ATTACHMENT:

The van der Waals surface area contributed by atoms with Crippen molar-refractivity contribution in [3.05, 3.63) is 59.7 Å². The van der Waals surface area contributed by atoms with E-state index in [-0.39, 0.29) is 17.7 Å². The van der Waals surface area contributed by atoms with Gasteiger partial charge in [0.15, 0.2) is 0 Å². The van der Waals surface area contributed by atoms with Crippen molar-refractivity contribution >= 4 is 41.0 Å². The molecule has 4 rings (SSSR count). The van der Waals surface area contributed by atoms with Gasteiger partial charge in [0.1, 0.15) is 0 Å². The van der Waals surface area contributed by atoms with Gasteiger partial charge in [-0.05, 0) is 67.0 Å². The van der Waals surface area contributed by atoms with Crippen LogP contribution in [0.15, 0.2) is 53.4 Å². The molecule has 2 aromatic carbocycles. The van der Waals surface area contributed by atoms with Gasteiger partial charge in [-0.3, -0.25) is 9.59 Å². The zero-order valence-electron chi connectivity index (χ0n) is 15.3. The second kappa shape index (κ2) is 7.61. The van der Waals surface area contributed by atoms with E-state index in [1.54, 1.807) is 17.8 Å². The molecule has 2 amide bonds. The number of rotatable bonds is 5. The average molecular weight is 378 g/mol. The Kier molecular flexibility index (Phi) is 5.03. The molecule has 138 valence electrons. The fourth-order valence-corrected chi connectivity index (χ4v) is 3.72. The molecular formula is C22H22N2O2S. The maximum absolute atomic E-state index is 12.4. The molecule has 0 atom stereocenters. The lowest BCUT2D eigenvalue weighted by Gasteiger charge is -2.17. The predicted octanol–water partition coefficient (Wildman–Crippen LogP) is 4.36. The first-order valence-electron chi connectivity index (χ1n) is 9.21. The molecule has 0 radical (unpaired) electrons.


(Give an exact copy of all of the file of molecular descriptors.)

The van der Waals surface area contributed by atoms with Crippen molar-refractivity contribution in [3.05, 3.63) is 59.7 Å². The van der Waals surface area contributed by atoms with E-state index in [-0.39, 0.29) is 17.7 Å². The van der Waals surface area contributed by atoms with Gasteiger partial charge in [0.15, 0.2) is 0 Å². The van der Waals surface area contributed by atoms with Crippen molar-refractivity contribution >= 4 is 41.0 Å². The molecule has 4 rings (SSSR count). The van der Waals surface area contributed by atoms with Gasteiger partial charge in [0.1, 0.15) is 0 Å². The van der Waals surface area contributed by atoms with Gasteiger partial charge in [-0.05, 0) is 67.0 Å². The van der Waals surface area contributed by atoms with Crippen LogP contribution in [0.15, 0.2) is 53.4 Å². The molecule has 2 aromatic carbocycles. The van der Waals surface area contributed by atoms with Gasteiger partial charge in [-0.3, -0.25) is 9.59 Å². The zero-order valence-electron chi connectivity index (χ0n) is 15.3. The second kappa shape index (κ2) is 7.61. The van der Waals surface area contributed by atoms with E-state index in [1.54, 1.807) is 17.8 Å². The molecule has 2 amide bonds. The number of rotatable bonds is 5. The average molecular weight is 378 g/mol. The Kier molecular flexibility index (Phi) is 5.03. The molecule has 138 valence electrons. The fourth-order valence-corrected chi connectivity index (χ4v) is 3.72. The molecular formula is C22H22N2O2S. The maximum absolute atomic E-state index is 12.4. The molecule has 0 atom stereocenters. The lowest BCUT2D eigenvalue weighted by Gasteiger charge is -2.17. The predicted octanol–water partition coefficient (Wildman–Crippen LogP) is 4.36. The first-order valence-electron chi connectivity index (χ1n) is 9.21. The molecule has 0 radical (unpaired) electrons.